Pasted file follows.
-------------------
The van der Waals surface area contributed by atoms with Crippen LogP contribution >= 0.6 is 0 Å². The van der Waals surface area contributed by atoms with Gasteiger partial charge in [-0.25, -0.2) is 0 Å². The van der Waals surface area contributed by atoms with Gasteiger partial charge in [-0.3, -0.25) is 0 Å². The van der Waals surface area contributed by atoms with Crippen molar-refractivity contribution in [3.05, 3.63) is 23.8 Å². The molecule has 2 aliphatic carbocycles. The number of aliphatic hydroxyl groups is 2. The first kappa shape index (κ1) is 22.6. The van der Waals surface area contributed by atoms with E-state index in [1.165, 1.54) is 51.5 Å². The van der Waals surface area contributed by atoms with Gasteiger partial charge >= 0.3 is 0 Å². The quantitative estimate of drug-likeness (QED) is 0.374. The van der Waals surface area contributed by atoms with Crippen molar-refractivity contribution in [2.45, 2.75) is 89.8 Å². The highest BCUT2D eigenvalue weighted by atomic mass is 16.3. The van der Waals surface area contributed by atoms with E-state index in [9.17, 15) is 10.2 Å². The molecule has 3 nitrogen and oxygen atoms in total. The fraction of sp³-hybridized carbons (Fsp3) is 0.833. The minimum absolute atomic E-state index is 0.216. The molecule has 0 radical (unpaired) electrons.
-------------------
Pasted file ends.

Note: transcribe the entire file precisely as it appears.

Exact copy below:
The van der Waals surface area contributed by atoms with Crippen LogP contribution >= 0.6 is 0 Å². The van der Waals surface area contributed by atoms with Gasteiger partial charge in [-0.25, -0.2) is 0 Å². The van der Waals surface area contributed by atoms with Gasteiger partial charge in [-0.3, -0.25) is 0 Å². The van der Waals surface area contributed by atoms with Crippen molar-refractivity contribution in [3.05, 3.63) is 23.8 Å². The molecule has 2 aliphatic carbocycles. The number of aliphatic hydroxyl groups is 2. The first kappa shape index (κ1) is 22.6. The van der Waals surface area contributed by atoms with E-state index in [1.165, 1.54) is 51.5 Å². The van der Waals surface area contributed by atoms with Gasteiger partial charge >= 0.3 is 0 Å². The quantitative estimate of drug-likeness (QED) is 0.374. The van der Waals surface area contributed by atoms with Crippen molar-refractivity contribution in [2.45, 2.75) is 89.8 Å². The highest BCUT2D eigenvalue weighted by atomic mass is 16.3. The van der Waals surface area contributed by atoms with E-state index in [9.17, 15) is 10.2 Å². The molecule has 3 nitrogen and oxygen atoms in total. The fraction of sp³-hybridized carbons (Fsp3) is 0.833. The minimum absolute atomic E-state index is 0.216. The molecule has 0 radical (unpaired) electrons.